Regional Transit Services Commission
Thirteen municipalities in the Edmonton Metropolitan region are examining the possibility of delivering integrated transit services, through a potential Regional Transit Service Commission. This initial exploration includes researching the overall feasibility of an integrated-service approach that aims to deliver efficient and affordable transit options for riders throughout the region.
Why consider creating a Regional Transit Commission?
Public transportation is a critical service that warrants regional consideration. As cities and communities continue to attract more people, demand for appealing and viable public transit alternatives for commuters continues to grow.
Municipal transit system providers face changing mobility preferences and shifts to regional economies that can make planning and forecasting transit services at the local level challenging.
In addition, the following considerations are worth examining at a regional level:
- The number of daily transit trips in the region has increased by nearly 9,000 since 2005, while the number of automobile trips has increased by about 236,000. That is one transit trip for every 26 automobile trips.
- Population impacts on our infrastructure and services may become more pronounced. For example, the regional forecast for 2020 population is 1.5M and by 2065, this is expected to reach 3M people, with 2M people in the City of Edmonton and 1M people in the region.
- Regional employment is forecasted to grow from 767,000 to 1.5M jobs, reinforcing the need for efficient and effective transportation to support an increasing population.
What will be considered as part of the regional transit service commission business case?
The Regional Transit Service Commission business case will examine the possibility for:
- Convenient, cost-effective and extensive service across municipalities
- Integrated customer experience through improved community connections
This consideration will be based on data, costing and mapping of current local transit systems provided by each of the participating municipalities.
RTSC Report – January 22, 2020
The Regional Transit Services Commission Transition Team is developing an addendum document to the Accelerating Transit in the Edmonton Metropolitan Region: Building a Regional Transit Services Commission final report released on January 22, 2020. The addendum will outline updated routes and figures included in the RTSC business case. These revisions reflect the removal of services previously incorporated to serve Strathcona County, Leduc County and Sturgeon County. Like the original report, the document serves to demonstrate the viability of a Commission in the Edmonton Metropolitan Region based on which municipalities have chosen to participate.
Accelerating Transit in the Edmonton Metropolitan Region
Addendum – June 1, 2020
Municipalities who have chosen to join the commission will jointly sponsor a proposal to the Government of Alberta to establish the Commission under Provincial Regulation. The application will include the final report and addendum, along with supporting documentation of capital plans and bylaws.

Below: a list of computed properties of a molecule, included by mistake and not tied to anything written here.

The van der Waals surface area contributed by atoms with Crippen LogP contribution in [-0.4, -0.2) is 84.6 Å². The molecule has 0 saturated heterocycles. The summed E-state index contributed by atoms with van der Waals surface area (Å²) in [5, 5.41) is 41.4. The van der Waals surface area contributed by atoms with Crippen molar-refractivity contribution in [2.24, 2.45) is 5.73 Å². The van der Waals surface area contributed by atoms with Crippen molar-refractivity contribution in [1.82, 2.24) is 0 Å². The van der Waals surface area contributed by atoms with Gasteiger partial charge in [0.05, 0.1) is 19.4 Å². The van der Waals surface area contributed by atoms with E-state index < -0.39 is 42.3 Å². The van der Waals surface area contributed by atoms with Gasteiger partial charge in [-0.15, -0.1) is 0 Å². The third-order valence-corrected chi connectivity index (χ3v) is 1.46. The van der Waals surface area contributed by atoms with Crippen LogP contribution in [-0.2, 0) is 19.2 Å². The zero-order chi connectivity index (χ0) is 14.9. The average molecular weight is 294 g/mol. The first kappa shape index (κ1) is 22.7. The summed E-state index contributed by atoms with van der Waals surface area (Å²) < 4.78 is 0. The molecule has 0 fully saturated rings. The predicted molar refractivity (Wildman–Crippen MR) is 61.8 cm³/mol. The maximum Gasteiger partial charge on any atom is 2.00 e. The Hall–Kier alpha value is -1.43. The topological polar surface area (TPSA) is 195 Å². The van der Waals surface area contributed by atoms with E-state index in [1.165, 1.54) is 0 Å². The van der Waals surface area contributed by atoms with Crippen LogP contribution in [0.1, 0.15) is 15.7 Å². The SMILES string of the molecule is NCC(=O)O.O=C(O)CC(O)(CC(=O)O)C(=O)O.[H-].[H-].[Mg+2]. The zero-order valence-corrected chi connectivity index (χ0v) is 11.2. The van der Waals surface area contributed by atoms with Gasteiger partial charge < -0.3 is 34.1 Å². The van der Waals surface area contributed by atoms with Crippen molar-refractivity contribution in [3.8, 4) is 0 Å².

It is anticipated the following municipalities will be represented on the provincial application: City of Beaumont, Town of Devon, City of Edmonton, City of Fort Saskatchewan, City of Leduc, Town of Morinville, Parkland County, City of St. Albert, City of Spruce Grove, and Town of Stony Plain.
If approved by the Province, the new Regional Transit Services Commission (RTSC) is intended to begin operating by 2022. Public engagement will be a key focus of the next phase of work to be done before the Commission is legally formed and begins operations in the Region.
City of St. Albert Council voted yes at the February 3, 2020 council meeting to apply to the Provincial Government to set up a Regional Transit Services Commission (RTSC). St. Albert is the first municipality within the Edmonton Metropolitan Region to indicate their official support for this next phase.
The other 12 municipalities are expected to decide throughout the remainder of February and March.
Municipalities who choose to join will jointly sponsor a proposal to the Government of Alberta to establish the Commission in Provincial Regulation. Public engagement activities will be undertaken at that time.
The Government of Alberta must approve the new Commission before it can begin operation, tentatively by 2022.
In September 2017, City of Edmonton and City of St. Albert Councils signed a Memorandum of Understanding (MOU) to begin taking steps to develop a Regional Transit Services Commission. The other 11 Edmonton Metropolitan Region communities joined in October 2018.
To begin this work, the Government of Alberta awarded the City of Edmonton and City of St. Albert a $3.7 million Community Partnership Grant, as the initial signatories, to work with the region to analyze the feasibility of a potential Transit Commission.
The following 13 municipalities that signed the MOU are represented on the Regional Transit Services Commission Transition Team: Beaumont, Devon, Edmonton, Fort Saskatchewan, Leduc, Leduc County, Morinville, Parkland County, St. Albert, Spruce Grove, Strathcona County, Stony Plain, and Sturgeon County.
Last edited: June 1, 2020